Warning

 

Close

Confirm Action

Are you sure you wish to do this?

Confirm Cancel
Member Login
Posted: 3/6/2002 5:30:48 AM EDT
Hi folks, I read a thread somewhere on the Web about how the Army sticks with 20mm pop-guns and how they should bring back the recoilless rifle. This got me thinking. Please be patient at this point I'm non-Mil, but extremely supportive. After seeing [b][i]Blackhawk Down[/b][/i] I'm very impressed with the effectiveness of RPG's. Seems like all over the middle east these leftover Soviet RPG's make a mess of a battlefield. All the reports from Trashcanistan make mention of RPG's in the current fighting. What is the Army or Marine standard for this kind of munition? I've read that in a team there's at least one guy with a M204 Grenade Launcher. But are these really effective when matched against bad guys with RPG's? Does the US have a one-man shoulder fired RPG like the bad guys have? Your knowlegable answers sincerely appreciated.
Link Posted: 3/6/2002 6:00:40 AM EDT
AT4s, SMAWs, Dragons, TOWs....
Link Posted: 3/6/2002 6:07:23 AM EDT
The RPG is termed a "rocket propelled grenade" but it's an anti-tank rocket launcher. In simple terms it's the same thing as a commie Bazooka. They are good weapons. They hit hard, have a good range, and are dual purpose in that you can shoot other things than tanks, like people, etc. They are heavy, and their rounds are big. The US went a different route. We produced LAW rocket launchers which were disposable. Basically instead of one guy with a RPG and three rounds, you had the LAW issued as a round of ammo and you could have 11 guys in a squad armed with them. That's 11 different guys, shooting from 11 different angles at the tank. They didn't have the range or punch of the RPG, but you had more of them. The LAW has been replaced in the US with the AT-4, which is a bigger disposable AT rocket launcher. This would be the current US counterpart to the RPG. There are several other weapons under development, like MAWS, etc. that are basically reloadable rocket launchers of one type or another. The Ranger Battalions use the 84mm Carl Gustav Recoiless rifle. That's a shoulder fired weapon, that will bust big holes in things. The M203 40mm Grenade launcher isn't really comparable to the RPG, as it's a different type weapon. It was our replacement for the rifle grenade that was fired off the end of the rifle. As a comparison, for example in Africa where rifle grenades are still in use in the bush, a rifle grenade will go about 100-150 meters, and not be too accurate. A 40mm M203 will go 450 meters, and at shorter ranges has the accuracy to fire through windows. Ross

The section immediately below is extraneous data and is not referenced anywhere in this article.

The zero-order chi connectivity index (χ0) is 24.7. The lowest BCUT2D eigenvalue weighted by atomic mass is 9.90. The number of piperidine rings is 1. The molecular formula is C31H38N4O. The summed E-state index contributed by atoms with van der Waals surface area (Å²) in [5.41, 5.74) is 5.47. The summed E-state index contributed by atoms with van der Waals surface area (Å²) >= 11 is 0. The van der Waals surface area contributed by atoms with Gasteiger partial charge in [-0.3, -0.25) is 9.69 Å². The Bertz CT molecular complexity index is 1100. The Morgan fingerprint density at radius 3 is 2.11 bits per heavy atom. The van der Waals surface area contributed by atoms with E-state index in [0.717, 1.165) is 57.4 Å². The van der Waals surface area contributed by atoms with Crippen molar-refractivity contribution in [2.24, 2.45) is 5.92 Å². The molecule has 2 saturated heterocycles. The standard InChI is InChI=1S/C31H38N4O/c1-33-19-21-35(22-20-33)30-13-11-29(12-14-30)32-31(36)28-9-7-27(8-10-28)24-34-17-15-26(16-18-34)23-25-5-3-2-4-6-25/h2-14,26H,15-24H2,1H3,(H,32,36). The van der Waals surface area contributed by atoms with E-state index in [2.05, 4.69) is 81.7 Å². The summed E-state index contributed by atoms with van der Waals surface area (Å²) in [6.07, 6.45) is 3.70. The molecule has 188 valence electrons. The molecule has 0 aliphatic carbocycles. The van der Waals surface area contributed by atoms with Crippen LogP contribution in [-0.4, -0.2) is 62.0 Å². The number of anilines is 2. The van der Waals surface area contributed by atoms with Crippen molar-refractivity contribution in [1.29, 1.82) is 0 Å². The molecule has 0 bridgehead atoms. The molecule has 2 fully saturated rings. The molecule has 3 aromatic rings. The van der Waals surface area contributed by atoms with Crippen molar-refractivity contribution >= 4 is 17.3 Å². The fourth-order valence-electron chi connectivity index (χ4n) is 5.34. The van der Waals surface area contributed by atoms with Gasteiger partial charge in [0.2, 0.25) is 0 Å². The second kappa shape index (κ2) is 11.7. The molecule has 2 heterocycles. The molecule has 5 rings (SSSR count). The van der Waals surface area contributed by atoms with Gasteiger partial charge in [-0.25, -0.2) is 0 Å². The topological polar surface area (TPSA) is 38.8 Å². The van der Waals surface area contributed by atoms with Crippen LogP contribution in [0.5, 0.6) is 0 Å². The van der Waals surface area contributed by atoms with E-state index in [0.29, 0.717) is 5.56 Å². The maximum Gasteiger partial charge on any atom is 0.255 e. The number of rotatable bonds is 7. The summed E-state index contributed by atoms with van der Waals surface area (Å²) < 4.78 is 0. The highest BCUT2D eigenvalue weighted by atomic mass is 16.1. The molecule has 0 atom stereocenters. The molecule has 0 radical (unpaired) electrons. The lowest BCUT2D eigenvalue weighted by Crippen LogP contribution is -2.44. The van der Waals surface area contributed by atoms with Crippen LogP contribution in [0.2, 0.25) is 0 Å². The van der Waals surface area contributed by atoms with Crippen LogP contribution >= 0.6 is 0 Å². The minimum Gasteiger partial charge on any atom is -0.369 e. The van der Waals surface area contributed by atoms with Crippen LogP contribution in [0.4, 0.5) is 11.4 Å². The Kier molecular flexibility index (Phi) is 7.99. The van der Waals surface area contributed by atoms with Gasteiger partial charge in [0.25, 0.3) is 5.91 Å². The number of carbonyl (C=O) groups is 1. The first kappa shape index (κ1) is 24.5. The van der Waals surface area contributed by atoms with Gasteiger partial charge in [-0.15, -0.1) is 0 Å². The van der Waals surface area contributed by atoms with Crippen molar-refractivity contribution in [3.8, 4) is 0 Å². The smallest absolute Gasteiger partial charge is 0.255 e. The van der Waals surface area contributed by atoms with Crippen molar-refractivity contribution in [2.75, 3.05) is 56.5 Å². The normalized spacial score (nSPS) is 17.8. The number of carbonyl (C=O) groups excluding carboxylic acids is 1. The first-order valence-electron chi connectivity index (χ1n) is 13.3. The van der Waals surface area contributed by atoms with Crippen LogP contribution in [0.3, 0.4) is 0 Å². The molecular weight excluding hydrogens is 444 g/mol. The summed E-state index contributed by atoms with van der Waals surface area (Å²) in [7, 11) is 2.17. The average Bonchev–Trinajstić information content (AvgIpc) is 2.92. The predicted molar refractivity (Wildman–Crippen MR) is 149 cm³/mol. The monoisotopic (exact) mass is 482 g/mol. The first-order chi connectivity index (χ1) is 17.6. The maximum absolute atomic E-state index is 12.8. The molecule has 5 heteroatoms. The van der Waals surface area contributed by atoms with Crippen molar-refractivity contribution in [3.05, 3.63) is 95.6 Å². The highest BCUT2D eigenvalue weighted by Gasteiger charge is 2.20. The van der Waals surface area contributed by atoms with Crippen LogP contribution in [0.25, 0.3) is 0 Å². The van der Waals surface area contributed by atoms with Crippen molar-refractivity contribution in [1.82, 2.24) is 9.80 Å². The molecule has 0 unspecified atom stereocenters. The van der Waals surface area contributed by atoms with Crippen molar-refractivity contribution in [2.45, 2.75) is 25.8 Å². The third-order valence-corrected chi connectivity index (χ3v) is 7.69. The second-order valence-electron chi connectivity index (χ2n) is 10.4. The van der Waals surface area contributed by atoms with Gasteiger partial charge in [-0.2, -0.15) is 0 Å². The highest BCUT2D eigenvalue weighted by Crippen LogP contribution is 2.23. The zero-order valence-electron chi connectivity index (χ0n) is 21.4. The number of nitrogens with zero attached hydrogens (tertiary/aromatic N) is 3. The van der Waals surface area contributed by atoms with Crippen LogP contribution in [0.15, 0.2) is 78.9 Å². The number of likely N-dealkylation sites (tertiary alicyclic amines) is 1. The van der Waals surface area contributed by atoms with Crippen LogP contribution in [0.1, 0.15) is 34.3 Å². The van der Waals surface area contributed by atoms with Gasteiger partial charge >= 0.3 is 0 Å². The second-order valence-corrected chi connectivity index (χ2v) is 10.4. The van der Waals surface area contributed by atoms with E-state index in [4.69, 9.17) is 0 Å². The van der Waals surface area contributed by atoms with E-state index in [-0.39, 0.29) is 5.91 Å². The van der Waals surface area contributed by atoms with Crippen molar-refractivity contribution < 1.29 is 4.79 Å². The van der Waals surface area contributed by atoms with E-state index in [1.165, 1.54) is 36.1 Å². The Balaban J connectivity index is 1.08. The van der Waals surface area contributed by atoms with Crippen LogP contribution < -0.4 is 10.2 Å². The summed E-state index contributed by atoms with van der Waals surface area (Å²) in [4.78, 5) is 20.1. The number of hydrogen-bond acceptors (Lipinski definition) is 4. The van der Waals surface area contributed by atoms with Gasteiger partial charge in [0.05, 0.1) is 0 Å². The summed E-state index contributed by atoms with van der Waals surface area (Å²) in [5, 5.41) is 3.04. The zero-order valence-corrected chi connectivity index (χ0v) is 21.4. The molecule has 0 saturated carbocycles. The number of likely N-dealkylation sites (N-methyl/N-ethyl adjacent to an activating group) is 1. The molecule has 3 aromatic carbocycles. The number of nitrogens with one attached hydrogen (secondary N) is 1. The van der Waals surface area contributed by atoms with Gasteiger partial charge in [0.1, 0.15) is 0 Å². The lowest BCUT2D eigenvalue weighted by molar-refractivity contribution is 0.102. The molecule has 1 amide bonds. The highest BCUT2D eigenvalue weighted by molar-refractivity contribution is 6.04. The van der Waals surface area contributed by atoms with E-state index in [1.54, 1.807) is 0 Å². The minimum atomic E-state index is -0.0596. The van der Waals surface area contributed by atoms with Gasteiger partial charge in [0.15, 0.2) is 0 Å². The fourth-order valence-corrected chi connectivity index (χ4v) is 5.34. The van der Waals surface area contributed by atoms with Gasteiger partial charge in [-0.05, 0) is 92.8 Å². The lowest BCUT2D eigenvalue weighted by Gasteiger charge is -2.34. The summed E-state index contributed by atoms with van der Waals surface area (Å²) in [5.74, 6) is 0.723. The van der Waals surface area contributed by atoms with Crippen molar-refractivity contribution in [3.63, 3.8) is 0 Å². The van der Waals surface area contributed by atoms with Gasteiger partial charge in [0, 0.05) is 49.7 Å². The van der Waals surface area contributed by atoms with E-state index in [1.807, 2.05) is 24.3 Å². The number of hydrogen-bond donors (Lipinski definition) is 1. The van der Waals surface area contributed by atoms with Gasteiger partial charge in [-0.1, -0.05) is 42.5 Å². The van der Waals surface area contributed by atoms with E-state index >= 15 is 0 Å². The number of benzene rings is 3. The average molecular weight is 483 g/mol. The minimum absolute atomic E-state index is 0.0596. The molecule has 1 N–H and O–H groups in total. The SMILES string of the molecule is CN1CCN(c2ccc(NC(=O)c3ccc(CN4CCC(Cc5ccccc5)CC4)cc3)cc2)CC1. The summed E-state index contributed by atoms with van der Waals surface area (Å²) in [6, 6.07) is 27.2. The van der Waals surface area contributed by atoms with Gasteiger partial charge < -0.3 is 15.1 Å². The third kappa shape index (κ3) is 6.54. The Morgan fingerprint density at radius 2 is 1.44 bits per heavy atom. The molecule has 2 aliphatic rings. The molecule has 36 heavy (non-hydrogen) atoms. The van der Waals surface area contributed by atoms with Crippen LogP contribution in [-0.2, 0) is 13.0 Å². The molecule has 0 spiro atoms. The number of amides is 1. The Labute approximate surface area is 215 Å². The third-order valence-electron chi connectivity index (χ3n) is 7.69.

Link Posted: 3/6/2002 8:37:07 AM EDT
Link Posted: 3/6/2002 10:21:59 AM EDT
RPG does not stand for "rocket propelled grenade." that is a media fiction. RPG is the English transliteration of the Russian language acronym for this series of shoulder fired rocket launchers. The real transliteration comes out to something like Rocket, Infantry, Launched with the "P" stnading for Privyets (or something like that, my Russian is very, very rusty) or infantry. This is the same as "BMP," which literally stands for Fighting Machine, Infantry or PKM, which is Infantry machinegun, Kalashnikov design board. The Marines use the SMAW, which is an Israeli copy (with greater emphasis on safety) of the RPG series launchers. There are numerous other shoulder fired rockets in the US inventory, although we mainly opted for disposable launchers. I remember that the Rangers were still using the 90mm recoiless rifle a few years back, though.
Link Posted: 3/6/2002 10:37:34 AM EDT
[Last Edit: 3/6/2002 10:51:43 AM EDT by DaMan]
M-136 (AT-4) [url]http://www.fas.org/man/dod-101/sys/land/at4.htm[/url] vs. RPG-7 [url]http://www.pbs.org/wgbh/pages/frontline/shows/ambush/weapons/rpg.html[/url] I believe the RPG-16D is the latest version of the "non-disposable type" RPGs. It has several improvements over the RPG-7. But the RPG-7 is what the Taliban and al Qaeda have. They may also have the RPG-18s, which are similar to the M-72 LAW. DaMan
Link Posted: 3/6/2002 11:20:15 AM EDT
[Last Edit: 3/6/2002 11:23:02 AM EDT by ArmdLbrl]